Afghan General: Taliban Committing War Crimes, Searching for Targets ‘House by House’

August 14, 2021Joshua Skovlund

An Afghanistan Uniformed Police post provides security for the Atghar bazaar, Zabul province, Afghanistan, Dec. 6, 2011. US Army photo by Spc. Jason Nolte.

The Taliban are advancing across Afghanistan quickly, committing war crimes as they seize control of huge swaths of the country, an Afghan general told Coffee or Die Magazine Friday, Aug. 13.

Lt. Gen. Farid Ahmadi is the former commanding general of the Afghan National Army Special Operations Command and is now assigned to a general ANA role while he recovers from injuries sustained from an IED blast several months ago. Ahmadi said the Taliban were searching for people who had helped the Afghan government.

“War crimes are happening in 10 cities,” Ahmadi said. “[Taliban] and affiliated terrorists are going house by house, searching.”

Herat, Ghazni, and Kandahar — all major cities in Afghanistan — fell to the Taliban Thursday, Ahmadi said. Several members of the Afghan government and police forces and other officials have been taken captive, and war crimes and human rights violations are rampant throughout the Taliban’s newly seized territories.  

The US Embassy in Kabul confirmed that multiple civilian, military, police, and provincial leaders had been unlawfully arrested, and it urged the Taliban to release the leaders, according to a Thursday press release from the embassy. The embassy also called reports that the Taliban have executed surrendering Afghan soldiers “deeply disturbing” and said such acts could constitute war crimes.

Afghan Taliban Ceasefire
An Afghan Mi-17 helicopter from the Kandahar Air Wing lands in southern Kandahar province, Afghanistan, ready to transport Afghan soldiers of the 1st Brigade, 205th Atal Corps, during an Afghan planned and executed air assault March 1, 2012, in southern Daman district. US Army photo by Maj. David Mattox.

United Nations Secretary-General António Guterres said he was similarly disturbed by “early indications” of the Taliban imposing severe restrictions on human rights, especially targeting women and journalists. Gutteres said reports of Afghan girls and women being ripped away from their communities were horrifying and heartbreaking.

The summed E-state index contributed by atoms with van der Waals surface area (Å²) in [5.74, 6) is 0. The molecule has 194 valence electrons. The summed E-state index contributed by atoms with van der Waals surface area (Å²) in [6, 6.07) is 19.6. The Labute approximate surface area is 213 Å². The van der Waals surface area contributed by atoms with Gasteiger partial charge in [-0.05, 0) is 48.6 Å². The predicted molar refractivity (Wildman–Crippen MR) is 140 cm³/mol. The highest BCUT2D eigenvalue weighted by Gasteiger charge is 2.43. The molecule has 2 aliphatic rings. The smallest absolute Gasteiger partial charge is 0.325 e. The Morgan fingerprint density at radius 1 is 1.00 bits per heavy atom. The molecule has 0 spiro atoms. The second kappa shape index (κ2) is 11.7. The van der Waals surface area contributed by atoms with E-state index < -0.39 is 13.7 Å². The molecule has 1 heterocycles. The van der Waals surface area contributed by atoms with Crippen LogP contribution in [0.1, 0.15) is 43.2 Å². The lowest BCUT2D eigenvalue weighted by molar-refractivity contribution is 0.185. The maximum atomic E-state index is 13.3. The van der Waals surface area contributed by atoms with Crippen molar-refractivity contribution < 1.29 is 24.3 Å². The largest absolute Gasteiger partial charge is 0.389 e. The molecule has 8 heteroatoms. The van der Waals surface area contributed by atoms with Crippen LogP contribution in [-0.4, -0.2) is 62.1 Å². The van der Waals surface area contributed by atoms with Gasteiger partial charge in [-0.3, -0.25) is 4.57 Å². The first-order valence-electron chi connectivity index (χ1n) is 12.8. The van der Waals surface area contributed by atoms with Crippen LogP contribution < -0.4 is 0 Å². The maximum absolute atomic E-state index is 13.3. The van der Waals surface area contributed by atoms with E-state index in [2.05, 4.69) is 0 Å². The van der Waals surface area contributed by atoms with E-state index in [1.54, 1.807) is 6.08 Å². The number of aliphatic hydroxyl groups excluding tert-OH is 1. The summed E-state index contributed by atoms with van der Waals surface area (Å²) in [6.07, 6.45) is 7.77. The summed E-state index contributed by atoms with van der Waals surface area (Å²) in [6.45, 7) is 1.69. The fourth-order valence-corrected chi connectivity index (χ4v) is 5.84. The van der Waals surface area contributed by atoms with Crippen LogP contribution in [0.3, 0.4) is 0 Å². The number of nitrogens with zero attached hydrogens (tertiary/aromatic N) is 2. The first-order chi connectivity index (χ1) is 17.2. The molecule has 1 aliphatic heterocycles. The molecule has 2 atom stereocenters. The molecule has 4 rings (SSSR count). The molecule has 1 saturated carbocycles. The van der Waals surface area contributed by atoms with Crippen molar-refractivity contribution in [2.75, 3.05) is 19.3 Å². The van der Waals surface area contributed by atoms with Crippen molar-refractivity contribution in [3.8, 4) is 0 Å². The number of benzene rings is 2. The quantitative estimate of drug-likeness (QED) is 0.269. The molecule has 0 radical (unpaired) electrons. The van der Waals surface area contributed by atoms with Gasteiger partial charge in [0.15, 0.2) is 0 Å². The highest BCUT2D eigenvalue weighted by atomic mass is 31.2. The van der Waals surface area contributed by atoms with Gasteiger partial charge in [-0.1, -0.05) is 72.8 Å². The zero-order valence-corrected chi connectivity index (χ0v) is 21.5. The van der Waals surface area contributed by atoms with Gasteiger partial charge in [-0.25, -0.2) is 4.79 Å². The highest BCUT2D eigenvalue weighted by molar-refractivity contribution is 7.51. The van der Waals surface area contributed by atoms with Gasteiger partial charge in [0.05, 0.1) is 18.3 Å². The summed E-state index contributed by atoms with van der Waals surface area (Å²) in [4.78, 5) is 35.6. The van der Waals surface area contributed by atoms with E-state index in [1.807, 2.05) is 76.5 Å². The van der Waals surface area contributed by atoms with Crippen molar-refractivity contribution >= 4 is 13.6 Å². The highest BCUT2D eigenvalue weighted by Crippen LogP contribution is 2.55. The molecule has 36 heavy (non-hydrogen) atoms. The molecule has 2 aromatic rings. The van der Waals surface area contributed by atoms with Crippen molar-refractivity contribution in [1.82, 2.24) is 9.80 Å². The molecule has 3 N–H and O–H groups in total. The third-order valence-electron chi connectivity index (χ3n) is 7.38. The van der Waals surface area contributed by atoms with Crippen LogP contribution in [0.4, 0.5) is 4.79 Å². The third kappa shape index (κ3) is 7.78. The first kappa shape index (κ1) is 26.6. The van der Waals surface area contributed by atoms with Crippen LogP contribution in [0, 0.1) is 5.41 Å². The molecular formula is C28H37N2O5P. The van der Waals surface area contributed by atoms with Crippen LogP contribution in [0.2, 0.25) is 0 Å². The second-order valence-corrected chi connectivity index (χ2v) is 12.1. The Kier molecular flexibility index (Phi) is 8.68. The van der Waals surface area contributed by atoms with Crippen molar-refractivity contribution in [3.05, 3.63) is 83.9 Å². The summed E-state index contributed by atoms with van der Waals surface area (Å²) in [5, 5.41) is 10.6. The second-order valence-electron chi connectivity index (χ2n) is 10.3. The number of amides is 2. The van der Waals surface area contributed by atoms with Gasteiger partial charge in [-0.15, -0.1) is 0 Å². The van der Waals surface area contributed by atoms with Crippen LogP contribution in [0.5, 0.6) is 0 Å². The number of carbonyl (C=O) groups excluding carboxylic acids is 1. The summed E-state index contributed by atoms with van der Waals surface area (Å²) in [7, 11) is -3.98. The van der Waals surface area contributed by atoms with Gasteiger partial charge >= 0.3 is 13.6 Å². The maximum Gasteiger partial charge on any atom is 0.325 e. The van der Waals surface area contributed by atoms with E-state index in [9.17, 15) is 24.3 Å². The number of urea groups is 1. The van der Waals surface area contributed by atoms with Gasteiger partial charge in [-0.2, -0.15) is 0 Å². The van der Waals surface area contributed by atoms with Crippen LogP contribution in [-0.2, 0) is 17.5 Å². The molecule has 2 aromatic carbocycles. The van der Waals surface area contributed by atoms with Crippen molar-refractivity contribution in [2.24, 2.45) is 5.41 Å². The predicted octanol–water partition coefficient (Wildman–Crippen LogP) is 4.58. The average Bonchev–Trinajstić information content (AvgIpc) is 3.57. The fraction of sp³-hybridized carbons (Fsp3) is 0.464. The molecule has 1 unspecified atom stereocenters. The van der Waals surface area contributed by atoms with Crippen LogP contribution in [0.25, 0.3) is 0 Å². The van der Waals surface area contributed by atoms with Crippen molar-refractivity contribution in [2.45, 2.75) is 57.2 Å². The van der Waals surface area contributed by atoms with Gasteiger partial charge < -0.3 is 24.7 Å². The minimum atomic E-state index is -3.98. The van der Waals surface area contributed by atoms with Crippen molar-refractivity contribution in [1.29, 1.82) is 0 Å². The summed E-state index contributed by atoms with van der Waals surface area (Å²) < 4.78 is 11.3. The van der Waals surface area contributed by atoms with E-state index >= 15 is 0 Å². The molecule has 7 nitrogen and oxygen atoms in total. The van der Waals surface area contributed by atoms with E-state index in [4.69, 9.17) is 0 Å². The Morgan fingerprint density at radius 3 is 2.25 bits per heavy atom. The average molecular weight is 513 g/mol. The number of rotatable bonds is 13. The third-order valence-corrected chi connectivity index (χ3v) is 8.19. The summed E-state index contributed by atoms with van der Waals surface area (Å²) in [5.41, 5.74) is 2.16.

At least 3,000 Marines and soldiers are on their way to assist the evacuation of noncritical embassy personnel as a part of an airlift operation. NPR obtained a State Department memo detailing orders for the evacuation of embassy staff and orders for them to burn documents and computers that contain “sensitive information.”

Regarding people evacuating from Afghanistan, Defense Department spokesman John Kirby said during a Friday press conference that capacity “is not [going to] be a problem,” and the US will be able to move thousands of people a day. This will include both Americans and Afghans who are approved through the Special Immigrant Visa program, Kirby said.

Coffee or Die is providing continual updates on the current situation in Afghanistan here.

Read Next: US May Relocate Embassy in Afghanistan, Marines Prepared To Use Lethal and Nonlethal Measures in Evacuation

Joshua Skovlund
Joshua Skovlund

Joshua Skovlund is a former staff writer for Coffee or Die. He has covered the 75th anniversary of D-Day in France, multinational military exercises in Germany, and civil unrest during the 2020 riots in Minneapolis. Born and raised in small-town South Dakota, he grew up playing football and soccer before serving as a forward observer in the US Army. After leaving the service, he worked as a personal trainer while earning his paramedic license. After five years as in paramedicine, he transitioned to a career in multimedia journalism. Joshua is married with two children. His creative outlets include Skovlund Photography and Concentrated Emotion.

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